A robust DMA gateway can cure this problem at very high speeds so that algorithms can be handled easily. The new BMV matching engine called MoNeT targets high frequency trading, aims to process orders within 100 microseconds and has a completely new architecture that may solve many of the past issues. Regarding risk checks, today the Mexican regulator, Comision Nacional Bancaria y de Valores (CNBV), requires standard pre-trade risk checks by the broker and where required the BMV as well. For example, a dynamic price check within five minutes of the last price is required to catch any DMA order that is not within 5% of the last price. If the order violates the dynamic price check, then there is an auction for five minutes.
The exchange limits trading to six messages per second for a single native connection, but you can have two connections, plus a special gateway connection that can get you up to 14 trades a second. The Istanbul Stock Exchange is working on a FIX interface, promises to be FIX compliant in the next several months, and is committed to handling speeds for modern algorithmic trading.
Cuneyt Tasli, Managing Partner of Geneks International in Istanbul says, “as a leading provider of OMS software in Turkey, algorithmic trading will be very important in this market. DMA lets institutional investors, especially foreign ones, manage their costs using the same FIX routing, portfolio management, and TCA technologies that are familiar. But for the algorithms to work, the exchanges and the brokers need to adopt uniform latencies and good performances. Another item that needs to be handled is if the maximum lot amount of AKBNK stock, for example, is 5,000 and we receive an order of 100,000 lots, we need to split the trade into suborders, sending them to ISE as if they are 20 independent orders.”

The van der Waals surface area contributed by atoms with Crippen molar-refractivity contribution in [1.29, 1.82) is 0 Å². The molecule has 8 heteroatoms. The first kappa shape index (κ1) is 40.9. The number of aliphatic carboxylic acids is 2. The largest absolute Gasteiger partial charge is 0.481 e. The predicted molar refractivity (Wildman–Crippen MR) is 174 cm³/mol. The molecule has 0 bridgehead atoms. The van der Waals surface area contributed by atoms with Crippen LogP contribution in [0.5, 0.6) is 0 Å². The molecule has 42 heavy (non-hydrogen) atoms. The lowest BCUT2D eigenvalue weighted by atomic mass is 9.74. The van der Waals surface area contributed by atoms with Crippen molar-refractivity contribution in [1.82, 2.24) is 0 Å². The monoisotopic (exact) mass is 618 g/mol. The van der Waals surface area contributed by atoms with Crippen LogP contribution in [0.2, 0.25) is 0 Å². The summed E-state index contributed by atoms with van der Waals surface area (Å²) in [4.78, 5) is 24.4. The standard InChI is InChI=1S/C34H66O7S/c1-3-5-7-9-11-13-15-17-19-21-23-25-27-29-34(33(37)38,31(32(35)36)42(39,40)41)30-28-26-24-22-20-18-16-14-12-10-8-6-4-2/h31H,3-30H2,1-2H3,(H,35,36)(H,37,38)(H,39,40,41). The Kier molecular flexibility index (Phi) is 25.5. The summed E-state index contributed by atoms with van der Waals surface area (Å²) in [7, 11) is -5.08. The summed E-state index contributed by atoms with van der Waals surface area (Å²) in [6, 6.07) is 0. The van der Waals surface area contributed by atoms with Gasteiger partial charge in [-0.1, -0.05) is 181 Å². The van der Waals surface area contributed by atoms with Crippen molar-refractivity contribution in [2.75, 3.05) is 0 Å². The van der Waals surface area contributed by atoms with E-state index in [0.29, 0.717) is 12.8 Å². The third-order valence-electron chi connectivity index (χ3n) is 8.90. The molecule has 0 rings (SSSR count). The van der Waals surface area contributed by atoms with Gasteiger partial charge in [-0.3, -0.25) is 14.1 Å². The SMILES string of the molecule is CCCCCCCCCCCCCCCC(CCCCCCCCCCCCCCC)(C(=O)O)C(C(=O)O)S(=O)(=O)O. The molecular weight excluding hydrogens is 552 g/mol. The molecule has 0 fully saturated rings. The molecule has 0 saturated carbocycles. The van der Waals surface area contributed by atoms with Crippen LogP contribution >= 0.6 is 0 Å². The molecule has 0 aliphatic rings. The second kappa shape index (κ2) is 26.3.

There are three exchanges in India: the NSE, the BSE, and the MCXSX. All three exchanges offer FIX connectivity and co-location services to support DMA. If an instrument trades on multiple exchanges, through permitted trading or cross listing, there are brand new opportunities for smart order routing between the exchanges. One issue with smart order routing in India is that each exchange clears its own trades, increasing the cost to trade on multiple venues, and this could affect the overall cost to run certain algorithms. Another factor affecting broker algorithms in India is the SEBI (Securities and Exchange Board of India) mandated safeguards for pre-trade risk checks, kill switches, and testing which affect the cost of implementation.
With regard to DMA, only the BSE supports FIX 5.0 while the other two support FIX 4.2. On fees, there are no specific DMA fees at any exchange other than colocation fees. SEBI mandates that exchanges restrict or add fees on firms that have order/trade ratios exceeding a threshold. Within this framework, Indian exchanges can manage these restrictions and still achieve their goals.